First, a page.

Summing up the above, the Libyan political collapse is one of main causes of the migrant crisis and European Union is divided, incoherent and uncoordinated in her foreign policy on Libyan case (Koening, 2012).


Conclusion


In this paper, we looked at Italian government responses to the Mediterranean migration crisis which broke out between 2011 and 2015. Most of the European countries looked at it as a threat to their frontiers but it has been shown that this was not true. Yet, the fact is that migrant flows from Libyan coast to Europe was unpredictable and required adequate responses but European countries seemed to be more protective of their borders than any other thing.

To his hand, the Italian government was called to act promptly in response to a crisis which was occurring in its territory and making the Mediterranean an emerging cemetery. An Agreement was signed with Libyan government in Tripoli. Unfortunately, this government was unable to control the whole Libyan territory, especially to rule out smugglers. Therefore, this agreement did not help much in fighting illegal migration. After that, the Mare Nostrum operation was set up with a mission to rescue migrants (refugees) in the Mediterranean and deal with smugglers. This operation achieved some success in saving lives and arresting smugglers. But the cost was too much for the Italian budget. That’s why this operation was stopped after just one year. The last response was the humanitarian visas provided to some migrant (refugees) who entered in Italian territory. But this policy was not welcome by all European Union countries because granting migrants with a legal status implied to recognize their right of free movement in the Schengen area. And some EU’s countries felt threaten by such policy.

Analyzing whether Italian responses were efficient and effective in a long-term perspective in fighting illegal migration through the Mediterranean, we came to the conclusion that these responses addressed symptoms instead of addressing roots causes of Mediterranean migration crisis. This crisis grew after the collapse of Gaddafi. The adequate response could be to set policies which intended to rebuild peace in Libya and Libyan government power to control its territory which became a battle field with different negative forces. Such policies must be undertaken in cohesion with all EU’s countries, NATO state members and the United Nations because of the role they played in Gaddafi’s fall. Another cause which must be embraced is the growing inequality between north and south countries. Moreover, African countries’ local affairs should not be a concern of any other country nor International Organization out of its purpose. A win-win based partnership must be the main rock of bilateral and multilateral relations.

African leaders should set policies to provide for good living standards for their citizens instead of working for personal interest. It is also a call for African pride and consciousness that Africans should understand that they are the ones who will determine Africa’s development.

As long as the above causes will not be addressed, Libyan coast will continue to receive people who are ready to risk their lives in the Mediterranean for the “promise land”, Europe, even though this is an illusion.

References : - Italy is paying Libya to intercept migrants on the Mediterranean available on https://www.youtube.com/watch?v=HpAQGyp6IcY watched on 2nd June 2019 - Frontex is the European Boarder and Coast Guard Agency which was established in 2004 with the mission of promoting, coordinating and developing European border management in line with the EU fundamental rights character and concept of integrated border management. The agency has also the mission to carry out vulnerability assessments to evaluate the capacity and readiness of each Member state to face challenges at its external borders, including migratory pressure.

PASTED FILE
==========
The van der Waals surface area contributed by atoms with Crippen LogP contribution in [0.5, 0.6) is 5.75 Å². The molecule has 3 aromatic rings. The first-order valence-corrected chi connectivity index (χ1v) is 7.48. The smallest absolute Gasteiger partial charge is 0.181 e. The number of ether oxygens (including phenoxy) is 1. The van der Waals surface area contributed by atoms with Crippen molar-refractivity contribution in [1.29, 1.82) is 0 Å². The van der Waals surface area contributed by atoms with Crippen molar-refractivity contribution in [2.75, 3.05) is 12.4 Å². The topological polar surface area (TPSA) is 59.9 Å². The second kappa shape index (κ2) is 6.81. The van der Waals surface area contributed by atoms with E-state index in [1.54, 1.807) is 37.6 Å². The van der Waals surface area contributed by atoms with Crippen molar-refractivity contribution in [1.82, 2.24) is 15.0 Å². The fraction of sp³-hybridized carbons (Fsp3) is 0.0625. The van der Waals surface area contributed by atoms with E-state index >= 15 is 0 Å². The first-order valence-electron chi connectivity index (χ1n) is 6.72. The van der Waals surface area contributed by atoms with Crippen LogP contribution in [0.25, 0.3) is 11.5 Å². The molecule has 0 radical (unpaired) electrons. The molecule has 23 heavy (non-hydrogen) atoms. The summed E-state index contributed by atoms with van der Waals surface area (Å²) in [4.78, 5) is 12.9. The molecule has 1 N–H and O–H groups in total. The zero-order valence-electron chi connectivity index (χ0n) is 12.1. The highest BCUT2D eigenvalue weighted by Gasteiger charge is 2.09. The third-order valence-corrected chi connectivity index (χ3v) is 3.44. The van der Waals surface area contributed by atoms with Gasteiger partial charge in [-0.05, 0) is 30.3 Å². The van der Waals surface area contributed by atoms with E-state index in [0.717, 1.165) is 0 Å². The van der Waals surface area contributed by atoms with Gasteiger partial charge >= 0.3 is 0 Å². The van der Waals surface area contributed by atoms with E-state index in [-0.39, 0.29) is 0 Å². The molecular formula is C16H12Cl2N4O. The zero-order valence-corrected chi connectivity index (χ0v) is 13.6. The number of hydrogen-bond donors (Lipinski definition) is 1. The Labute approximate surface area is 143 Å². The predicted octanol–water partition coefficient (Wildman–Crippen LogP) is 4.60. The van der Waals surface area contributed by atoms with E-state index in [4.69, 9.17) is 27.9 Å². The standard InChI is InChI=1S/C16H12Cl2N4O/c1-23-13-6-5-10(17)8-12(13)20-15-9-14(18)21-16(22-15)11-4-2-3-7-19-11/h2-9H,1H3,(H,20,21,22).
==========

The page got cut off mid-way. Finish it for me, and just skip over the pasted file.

- The Schengen area is an area which cover 26 European states which agreed through the Schengen Agreement (1985) and Schengen Convention (1985) to become a common and unique territory in terms of international travels and borders control. The main rule is freedom of Circulation without passport and control for states citizens or those who have a legal permit to live in one of state members of the Schengen area.

- Art R. and Jervis R. (2015), International Politics, 12th Ed., Pearson;

- Fargues P. and Fandrich C. (2012), Migration after Arab Spring, Migration Policy Center report, San Domenico di Fiesole;

- Geisser V. (2015), “Mediterranee, Mare Nostrum: un terrorisme de l’indifference”, in Migrations societe, 2015/3 No. 159-160;

- Greenhill K., “Open arms behind barred doors: fear, hypocrisy and policy schizophrenia in the European migration crisis”, in European Law Journal, vol. 22, No 3, May 2016

- Jeandesboz J. and Pallister-Wilkins P. (2016) “Crisis, Routine, Consolidation: The Politics of the Mediterranean Migration Crisis”, Mediterranean Politics, 21:2, 316-320, DOI: 10.1080/13629395.2016.1145825;

- Mbeko P. (2016), Objectif Kadhafi - 42 ans de guerres secrètes contre le Guide de la Jamahiriya arabe libyenne (1969-2011), Libre-Pensée, Paris;

- McMahon S. (2012) ., North African Migration and Europe’s contextual Mediterranean Border in Light of the Lampedusa Migrant crisis of 2011, EUI Badia Fiesolana;

- Koening N. (2012), “Libyan Crisis: In Quest of Coherence?” The International Italian Journal of International Affairs, Volume 46, 2011-issue 4;

- Panebianco S (2016), “The mare nostrum operation and the SAR approach: the Italian response to address the Mediterranean migration crisis”, EUM;

- Catles S. (2004) “Why migration policies fail”, Ethnic and Racial Studies, 27:2, 205-227, DOI: 10.1080/01419870420001777306;

- Tazzioli M. (2016), “Border displacements. Challenging the politics of rescues between Mare Nostrum and Triton”, in Migration studies, vol. 4, No. 1

- Weiner M. (1995), The global Migration Crisis: Challenges to States and Human Right, Harper Collins, New York

- https://emergency.unhcr.org

- https://www.cfr.org/backgrounder/europes-migration-crisis;

- https://arretsurinfo.ch/leurope-et-les-migrations-causes-consequences-et-gestion/